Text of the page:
The main difference is the time machine provided by retry , which backtracks to the start of a goal before re-running it. If the program has no interfering side effects this means you are really back at the old state. This has two enormous advantages. While walking around in languages without such a time machine you have to be very careful not to jump over the buggy function because if you did, you often have to restart from the beginning. When it is no problem to skip over the buggy code, one can use hierarchical debugging: first step over the whole goal. If you do not like the result, retry and step over each of the sub goals until you find one that misbehaves, etc.
By default SWI-Prolog uses two threads:
gc. The first is your application, the second does atom and clause garbage collection. If you run the development tools such as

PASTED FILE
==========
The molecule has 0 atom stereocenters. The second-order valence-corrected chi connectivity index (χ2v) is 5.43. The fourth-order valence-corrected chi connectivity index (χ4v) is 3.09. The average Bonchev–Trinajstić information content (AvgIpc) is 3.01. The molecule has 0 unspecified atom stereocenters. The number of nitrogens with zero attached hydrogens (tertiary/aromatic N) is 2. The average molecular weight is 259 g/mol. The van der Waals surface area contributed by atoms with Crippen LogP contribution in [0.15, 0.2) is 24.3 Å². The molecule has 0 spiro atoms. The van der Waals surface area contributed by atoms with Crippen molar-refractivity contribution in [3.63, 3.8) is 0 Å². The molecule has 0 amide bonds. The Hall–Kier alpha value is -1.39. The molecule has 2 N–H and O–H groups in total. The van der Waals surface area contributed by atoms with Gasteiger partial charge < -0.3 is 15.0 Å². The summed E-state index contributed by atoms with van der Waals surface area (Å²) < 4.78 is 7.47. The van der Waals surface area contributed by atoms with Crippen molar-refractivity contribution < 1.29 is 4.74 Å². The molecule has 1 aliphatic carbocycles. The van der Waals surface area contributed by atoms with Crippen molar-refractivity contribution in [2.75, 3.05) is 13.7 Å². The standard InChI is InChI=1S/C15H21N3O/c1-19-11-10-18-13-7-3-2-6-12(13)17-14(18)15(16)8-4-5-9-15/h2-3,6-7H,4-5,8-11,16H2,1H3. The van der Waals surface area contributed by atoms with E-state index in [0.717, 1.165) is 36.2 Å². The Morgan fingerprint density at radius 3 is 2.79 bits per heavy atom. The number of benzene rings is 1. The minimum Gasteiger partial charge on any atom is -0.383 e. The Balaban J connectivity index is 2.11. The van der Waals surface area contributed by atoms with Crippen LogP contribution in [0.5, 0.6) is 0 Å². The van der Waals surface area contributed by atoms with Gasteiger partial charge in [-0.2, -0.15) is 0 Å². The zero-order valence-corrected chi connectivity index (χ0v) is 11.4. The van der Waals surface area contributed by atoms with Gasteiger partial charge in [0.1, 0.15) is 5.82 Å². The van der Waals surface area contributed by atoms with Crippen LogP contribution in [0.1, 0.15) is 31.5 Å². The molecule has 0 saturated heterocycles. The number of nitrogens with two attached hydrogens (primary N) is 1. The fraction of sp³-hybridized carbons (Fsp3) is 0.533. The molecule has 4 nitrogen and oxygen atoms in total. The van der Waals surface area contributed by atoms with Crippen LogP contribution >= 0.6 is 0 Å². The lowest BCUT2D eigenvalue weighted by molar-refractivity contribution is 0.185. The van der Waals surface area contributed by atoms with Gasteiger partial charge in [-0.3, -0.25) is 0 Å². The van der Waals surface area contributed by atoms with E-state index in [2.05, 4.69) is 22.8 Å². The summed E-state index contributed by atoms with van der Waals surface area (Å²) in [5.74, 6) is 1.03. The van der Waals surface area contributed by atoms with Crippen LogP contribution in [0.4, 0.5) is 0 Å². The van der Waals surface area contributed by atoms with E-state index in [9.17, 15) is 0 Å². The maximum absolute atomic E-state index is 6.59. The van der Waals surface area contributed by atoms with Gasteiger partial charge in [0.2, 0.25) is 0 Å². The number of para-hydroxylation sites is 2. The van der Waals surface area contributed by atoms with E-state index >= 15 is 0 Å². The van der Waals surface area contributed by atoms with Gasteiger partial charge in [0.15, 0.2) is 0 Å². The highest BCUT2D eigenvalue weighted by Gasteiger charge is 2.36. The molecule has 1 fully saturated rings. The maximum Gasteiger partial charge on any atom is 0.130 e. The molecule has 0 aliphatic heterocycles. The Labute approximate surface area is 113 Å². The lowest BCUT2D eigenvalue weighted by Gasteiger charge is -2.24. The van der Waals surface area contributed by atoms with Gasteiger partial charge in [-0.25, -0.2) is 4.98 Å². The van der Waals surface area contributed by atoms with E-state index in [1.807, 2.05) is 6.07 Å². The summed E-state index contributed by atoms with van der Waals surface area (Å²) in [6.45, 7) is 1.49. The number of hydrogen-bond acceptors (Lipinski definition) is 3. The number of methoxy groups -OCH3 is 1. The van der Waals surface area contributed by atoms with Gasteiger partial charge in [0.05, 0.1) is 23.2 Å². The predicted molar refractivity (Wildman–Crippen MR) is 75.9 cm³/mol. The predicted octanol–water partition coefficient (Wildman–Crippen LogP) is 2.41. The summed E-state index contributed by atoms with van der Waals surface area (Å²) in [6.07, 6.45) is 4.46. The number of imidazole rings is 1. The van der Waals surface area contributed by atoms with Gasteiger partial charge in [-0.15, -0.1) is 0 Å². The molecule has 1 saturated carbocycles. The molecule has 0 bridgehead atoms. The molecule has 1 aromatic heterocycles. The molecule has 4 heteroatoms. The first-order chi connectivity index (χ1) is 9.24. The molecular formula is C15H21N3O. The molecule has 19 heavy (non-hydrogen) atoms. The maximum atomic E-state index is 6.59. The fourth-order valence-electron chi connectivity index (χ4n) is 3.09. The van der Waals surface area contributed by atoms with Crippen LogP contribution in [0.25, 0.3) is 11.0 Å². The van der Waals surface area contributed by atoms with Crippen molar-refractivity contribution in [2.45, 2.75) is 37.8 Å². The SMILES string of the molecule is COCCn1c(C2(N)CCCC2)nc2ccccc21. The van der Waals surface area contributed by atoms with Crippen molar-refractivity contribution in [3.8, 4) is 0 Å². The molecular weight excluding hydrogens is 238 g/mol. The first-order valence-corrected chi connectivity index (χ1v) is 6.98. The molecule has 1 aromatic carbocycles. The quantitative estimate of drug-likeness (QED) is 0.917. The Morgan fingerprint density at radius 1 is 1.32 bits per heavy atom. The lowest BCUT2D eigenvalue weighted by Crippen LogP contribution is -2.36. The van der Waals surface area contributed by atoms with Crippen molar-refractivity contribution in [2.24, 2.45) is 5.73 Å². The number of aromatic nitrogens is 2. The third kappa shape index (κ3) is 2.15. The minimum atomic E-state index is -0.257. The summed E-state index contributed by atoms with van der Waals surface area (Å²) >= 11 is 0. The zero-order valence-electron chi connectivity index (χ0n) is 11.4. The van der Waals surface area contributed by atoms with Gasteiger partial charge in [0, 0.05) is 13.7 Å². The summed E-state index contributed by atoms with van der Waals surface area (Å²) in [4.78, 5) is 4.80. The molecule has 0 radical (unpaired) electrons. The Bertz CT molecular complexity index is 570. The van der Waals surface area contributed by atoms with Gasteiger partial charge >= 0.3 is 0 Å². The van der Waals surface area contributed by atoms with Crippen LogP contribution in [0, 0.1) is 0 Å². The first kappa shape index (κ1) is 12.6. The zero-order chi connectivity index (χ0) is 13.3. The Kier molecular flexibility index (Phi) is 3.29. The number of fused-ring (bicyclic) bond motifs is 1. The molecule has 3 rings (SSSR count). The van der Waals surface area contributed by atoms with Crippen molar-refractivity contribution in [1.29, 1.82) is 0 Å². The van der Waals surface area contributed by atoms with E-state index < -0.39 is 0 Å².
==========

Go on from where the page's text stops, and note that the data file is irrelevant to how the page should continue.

gtrace/0or PceEmacs, a
pcethread is added that does the GUI so you can edit, examine resource usage, etc. while your application is running.
swipl --no-threadsit runs completely single threaded. There are very few use cases for that. You can also build a single threaded version from the sources. That makes the core a little smaller and marginally faster.
Trace single predicates from top level.
?- trace(plus/4, exit). % plus/4: [exit] ?- scanl(plus, [1,2,3,4,5], [10,20,30,40,50], 0, Sums). T Exit: plus(1, 10, 0, 11) T Exit: plus(2, 20, 11, 33) T Exit: plus(3, 30, 33, 66) T Exit: plus(4, 40, 66, 110) T Exit: plus(5, 50, 110, 165) Sums = [0, 11, 33, 66, 110, 165].